As the day progressed we were treated to a range of bands including the boisterous four piece Shamona who appear to be influenced by the like of John Power and soon to return Liverpool band, Rain. Ragoon Sons offered sunny indie pop with Johnny Marr guitars and 80s synth lines, while Brasshaus raised the bar with their late 70s post-punk approach to punchy songs with names like Frontline and Mr Kennedy. Their angsty attitude and three piece line-up recall The Jam in their prime and they possess the confidence to match them.
Paddy Clegg had a haircut which suggested we might have heard something a bit rockabilly or retro at least, but we got fresh, very Liverpool sounding songs that hint towards greater things. Like Brasshaus before him, confidence is not an issue here and his stage presence will be key to his success. Despite the heavens opening at this point, Clegg managed to hold the crowd as we gave up on our rain soaked beanbag.
As did Eleanor Nelly. At just fifteen she has the maturity of a veteran. Eleanor’s guitar skills and irresistible vocals through original instant classics like Blue Eyes and well-chosen covers like Labi Siffre’s It Must Be Love were perfect and as she finished the sun came out.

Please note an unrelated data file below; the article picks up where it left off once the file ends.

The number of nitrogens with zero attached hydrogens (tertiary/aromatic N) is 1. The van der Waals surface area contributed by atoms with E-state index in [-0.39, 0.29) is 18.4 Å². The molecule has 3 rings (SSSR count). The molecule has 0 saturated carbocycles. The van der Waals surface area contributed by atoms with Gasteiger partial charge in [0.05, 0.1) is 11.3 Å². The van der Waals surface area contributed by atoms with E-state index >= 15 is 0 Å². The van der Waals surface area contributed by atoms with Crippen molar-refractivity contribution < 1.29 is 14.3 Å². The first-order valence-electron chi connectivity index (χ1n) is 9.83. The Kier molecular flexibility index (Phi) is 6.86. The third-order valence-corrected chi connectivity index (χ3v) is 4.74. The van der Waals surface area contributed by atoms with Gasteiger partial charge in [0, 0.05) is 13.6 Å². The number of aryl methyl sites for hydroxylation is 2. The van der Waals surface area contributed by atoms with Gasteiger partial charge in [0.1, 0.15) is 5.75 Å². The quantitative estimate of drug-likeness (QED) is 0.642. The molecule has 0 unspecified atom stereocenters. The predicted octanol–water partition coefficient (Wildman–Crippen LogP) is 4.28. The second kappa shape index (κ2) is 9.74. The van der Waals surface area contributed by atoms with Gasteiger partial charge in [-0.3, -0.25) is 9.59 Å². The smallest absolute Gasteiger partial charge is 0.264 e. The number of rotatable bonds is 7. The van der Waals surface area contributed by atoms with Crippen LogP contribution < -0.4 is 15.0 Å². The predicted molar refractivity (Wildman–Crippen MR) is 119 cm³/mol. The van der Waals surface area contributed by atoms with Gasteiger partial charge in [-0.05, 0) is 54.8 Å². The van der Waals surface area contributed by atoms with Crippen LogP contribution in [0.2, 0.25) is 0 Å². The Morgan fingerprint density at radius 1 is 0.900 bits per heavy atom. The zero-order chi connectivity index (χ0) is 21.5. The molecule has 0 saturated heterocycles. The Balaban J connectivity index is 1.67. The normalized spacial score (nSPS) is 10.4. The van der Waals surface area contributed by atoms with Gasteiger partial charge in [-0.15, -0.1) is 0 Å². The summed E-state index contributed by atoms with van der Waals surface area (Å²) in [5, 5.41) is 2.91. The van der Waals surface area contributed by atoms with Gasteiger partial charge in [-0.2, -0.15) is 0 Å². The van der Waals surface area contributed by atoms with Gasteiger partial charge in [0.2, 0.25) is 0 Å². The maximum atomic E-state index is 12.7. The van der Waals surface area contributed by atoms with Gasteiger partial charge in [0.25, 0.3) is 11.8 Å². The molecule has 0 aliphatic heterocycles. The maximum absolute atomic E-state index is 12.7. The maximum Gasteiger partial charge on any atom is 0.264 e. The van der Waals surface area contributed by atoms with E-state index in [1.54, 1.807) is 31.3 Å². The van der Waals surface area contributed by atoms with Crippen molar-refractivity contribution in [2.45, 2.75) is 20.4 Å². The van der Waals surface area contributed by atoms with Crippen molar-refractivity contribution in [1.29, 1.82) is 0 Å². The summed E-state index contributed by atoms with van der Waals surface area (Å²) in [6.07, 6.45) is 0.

Mari Hajem didn’t quite raise the same enthusiasm from the audience this afternoon, but managed to calm the mood down for a short time with her slow burning ballads that tended to build to a crescendo. The Norwegian singer, sat elegantly behind her keyboard, brought class to the stage, and songs like Confusion sounded incredibly polished, showing commitment to the quality of the output.
The two closing acts tonight brought an American flavour to the night. Maryland’s Jalen N’gonda, who now lives in Liverpool was hands down the best act on the Academy stage today. His love of Motown is clear and his songs could easily be taken straight from that vast back catalogue. He looks the part too, stood in the little red and yellow circus tent of the Academy stage with his beautiful guitar, sharp threads and no less than three Getintothis reporters arguing whether he looked more like Marvin Gaye or Curtis Mayfield. Classics just waiting for a wider audience include Holler When You Call My Name, Don’t Just Sit There and You Deserve What You Get. N’gonda is one to watch.
Last up was Amique, touted throughout the day by MC Ben Osu as Liverpool’s answer to Prince. His crew of funksters, including two brilliant backing singers and a bassist from Sunday LIMFers Galactic Funk Militia – who actually does look like Prince – are on the button in getting the crowd up and moving (for the first and only time today).
Amique himself has his own look which is 80s tinged with a jaunty hat and curly locks, and it works. He is oozing confidence and his enthusiasm is infectious. Amique was the perfect choice for a set closer and managed to hold an audience who could quite easily have left early to find a place for the Bunnymen set on the main stage.
Video by Getintothis’ Martin Waters
Photos by Getintothis’ Peter Goodbody and Jazamin Sinclair